After 7 days the pin was rolled around for a few minutes in hope to mix in the finings. It was then placed on a stillage and the next day tapped and its consumption began.
The beer from the pin was never as clear as that unfined in the PB although not that hazy. It was probably 1.4% ABV when the first pint was pulled and maybe 1.5% when Jim was here. 4 pints over a night appeared to have no effect.
A heaped teaspoon of lactose was added to a pint glass as it was being filled by the beer engine which comfortably dissolved. It could be tasted and maybe needed more, but I was content to drink it as was.

I'll be using better hops next time, I thought the beer would have gone off before it was finished, but as Jim confirms it did not. I was surprised by this and talked with a pub manager last night who was similarly surprised. Maybe I was lucky, but all was clean and either bleached, treated with peracetic acid and steam with the beer engine and lines with purple line cleaner.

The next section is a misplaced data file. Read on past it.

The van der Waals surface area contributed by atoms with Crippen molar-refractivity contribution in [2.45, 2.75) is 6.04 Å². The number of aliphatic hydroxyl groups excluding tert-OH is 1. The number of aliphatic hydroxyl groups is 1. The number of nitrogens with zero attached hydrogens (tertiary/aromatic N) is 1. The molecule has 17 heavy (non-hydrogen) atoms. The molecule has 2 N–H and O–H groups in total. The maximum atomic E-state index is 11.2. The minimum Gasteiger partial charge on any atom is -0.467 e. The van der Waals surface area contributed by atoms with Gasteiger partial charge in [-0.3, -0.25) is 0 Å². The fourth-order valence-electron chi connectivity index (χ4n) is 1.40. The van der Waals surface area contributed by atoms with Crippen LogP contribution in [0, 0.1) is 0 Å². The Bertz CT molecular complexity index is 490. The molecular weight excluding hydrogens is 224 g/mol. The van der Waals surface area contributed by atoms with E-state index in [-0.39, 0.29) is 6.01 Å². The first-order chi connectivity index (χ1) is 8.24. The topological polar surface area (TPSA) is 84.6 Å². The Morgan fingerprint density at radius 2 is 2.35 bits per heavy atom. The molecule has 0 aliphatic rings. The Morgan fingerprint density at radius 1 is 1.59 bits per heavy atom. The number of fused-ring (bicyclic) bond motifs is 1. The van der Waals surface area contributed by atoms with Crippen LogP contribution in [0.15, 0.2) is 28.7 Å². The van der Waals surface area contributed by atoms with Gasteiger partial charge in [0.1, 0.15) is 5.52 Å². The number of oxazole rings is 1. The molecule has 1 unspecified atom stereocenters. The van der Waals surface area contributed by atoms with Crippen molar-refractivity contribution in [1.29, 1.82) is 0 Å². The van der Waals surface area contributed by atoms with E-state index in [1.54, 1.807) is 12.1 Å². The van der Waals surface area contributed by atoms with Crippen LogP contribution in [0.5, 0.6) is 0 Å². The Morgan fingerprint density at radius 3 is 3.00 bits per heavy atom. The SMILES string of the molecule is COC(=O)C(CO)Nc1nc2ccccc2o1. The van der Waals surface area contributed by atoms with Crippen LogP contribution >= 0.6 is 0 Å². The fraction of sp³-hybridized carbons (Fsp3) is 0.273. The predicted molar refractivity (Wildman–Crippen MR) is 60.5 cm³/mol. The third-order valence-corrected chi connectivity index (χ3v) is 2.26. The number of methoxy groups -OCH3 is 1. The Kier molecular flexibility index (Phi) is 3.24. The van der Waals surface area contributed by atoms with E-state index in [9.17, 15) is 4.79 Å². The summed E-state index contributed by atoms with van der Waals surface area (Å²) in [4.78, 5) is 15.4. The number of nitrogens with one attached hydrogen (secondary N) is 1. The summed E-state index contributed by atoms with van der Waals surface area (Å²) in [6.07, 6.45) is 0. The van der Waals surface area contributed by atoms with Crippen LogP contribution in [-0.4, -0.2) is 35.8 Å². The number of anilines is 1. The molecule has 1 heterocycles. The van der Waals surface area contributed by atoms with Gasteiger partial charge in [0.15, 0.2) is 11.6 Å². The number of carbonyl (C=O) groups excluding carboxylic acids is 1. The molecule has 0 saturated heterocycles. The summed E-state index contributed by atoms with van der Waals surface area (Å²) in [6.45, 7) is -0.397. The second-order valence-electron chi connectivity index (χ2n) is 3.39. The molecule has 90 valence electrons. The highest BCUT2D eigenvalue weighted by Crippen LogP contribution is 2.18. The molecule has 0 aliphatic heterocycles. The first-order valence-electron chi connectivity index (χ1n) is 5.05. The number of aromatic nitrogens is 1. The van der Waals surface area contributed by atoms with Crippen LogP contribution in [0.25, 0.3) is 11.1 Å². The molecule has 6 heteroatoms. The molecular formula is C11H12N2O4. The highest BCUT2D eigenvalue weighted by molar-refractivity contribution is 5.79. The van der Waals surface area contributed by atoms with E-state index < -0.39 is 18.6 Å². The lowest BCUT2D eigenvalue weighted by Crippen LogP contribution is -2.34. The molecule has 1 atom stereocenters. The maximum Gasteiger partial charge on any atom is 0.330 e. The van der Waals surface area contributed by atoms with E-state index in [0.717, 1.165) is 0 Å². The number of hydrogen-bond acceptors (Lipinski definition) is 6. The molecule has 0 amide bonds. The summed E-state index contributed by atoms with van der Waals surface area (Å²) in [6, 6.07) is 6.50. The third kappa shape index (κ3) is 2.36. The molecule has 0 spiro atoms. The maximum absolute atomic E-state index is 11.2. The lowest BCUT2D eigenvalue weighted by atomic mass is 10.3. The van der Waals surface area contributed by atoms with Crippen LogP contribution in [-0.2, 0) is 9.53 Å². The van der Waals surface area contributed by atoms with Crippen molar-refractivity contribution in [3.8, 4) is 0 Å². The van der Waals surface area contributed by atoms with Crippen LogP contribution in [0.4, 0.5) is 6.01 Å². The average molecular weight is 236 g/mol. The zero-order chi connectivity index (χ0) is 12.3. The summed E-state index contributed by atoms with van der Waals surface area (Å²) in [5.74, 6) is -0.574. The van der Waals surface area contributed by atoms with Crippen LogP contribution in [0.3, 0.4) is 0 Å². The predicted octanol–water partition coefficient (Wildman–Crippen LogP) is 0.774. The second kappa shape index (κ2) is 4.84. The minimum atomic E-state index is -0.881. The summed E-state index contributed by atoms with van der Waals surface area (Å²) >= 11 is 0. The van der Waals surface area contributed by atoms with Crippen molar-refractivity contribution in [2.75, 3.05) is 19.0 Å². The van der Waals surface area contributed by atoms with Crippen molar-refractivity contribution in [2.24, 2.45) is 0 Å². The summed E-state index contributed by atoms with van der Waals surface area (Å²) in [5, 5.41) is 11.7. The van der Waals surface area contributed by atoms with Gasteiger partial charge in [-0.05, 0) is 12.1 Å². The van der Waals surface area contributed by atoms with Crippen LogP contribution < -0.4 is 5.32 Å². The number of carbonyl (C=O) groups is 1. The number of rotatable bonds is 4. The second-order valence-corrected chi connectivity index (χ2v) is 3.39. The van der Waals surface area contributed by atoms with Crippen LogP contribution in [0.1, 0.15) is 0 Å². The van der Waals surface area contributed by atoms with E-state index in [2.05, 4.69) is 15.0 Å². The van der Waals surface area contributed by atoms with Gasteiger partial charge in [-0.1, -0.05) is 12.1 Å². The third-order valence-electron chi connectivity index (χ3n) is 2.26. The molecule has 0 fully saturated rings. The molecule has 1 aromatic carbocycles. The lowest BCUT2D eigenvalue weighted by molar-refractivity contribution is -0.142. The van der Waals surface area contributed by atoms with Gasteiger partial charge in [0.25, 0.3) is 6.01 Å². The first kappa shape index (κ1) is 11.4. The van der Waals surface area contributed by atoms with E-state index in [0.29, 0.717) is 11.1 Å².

Without patience, life becomes difficult and the sooner it's finished, the better.

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Re: Beer engines; keeping it fresh

Post by joe1002 » Tue Nov 06, 2018 7:36 pm

Eric wrote:
Tue Nov 06, 2018 6:30 pm
Mashed in 6 litres at 71C which fell to 70C after 40 minutes. After 50 minutes 1.5 litre of spage liquor was added and the wort manually recycled for 10 minutes before collection. 8.5 litres of wort were collected and added to 10 litres water boiling in the copper and a further 5 litres of liquor added.
Are your figures correct Eric? It looks as though you collected 1L more of wort than liquor mashed / sparged with. #-o

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Re: Beer engines; keeping it fresh

Post by Eric » Tue Nov 06, 2018 8:14 pm

joe1002 wrote:
Tue Nov 06, 2018 7:36 pm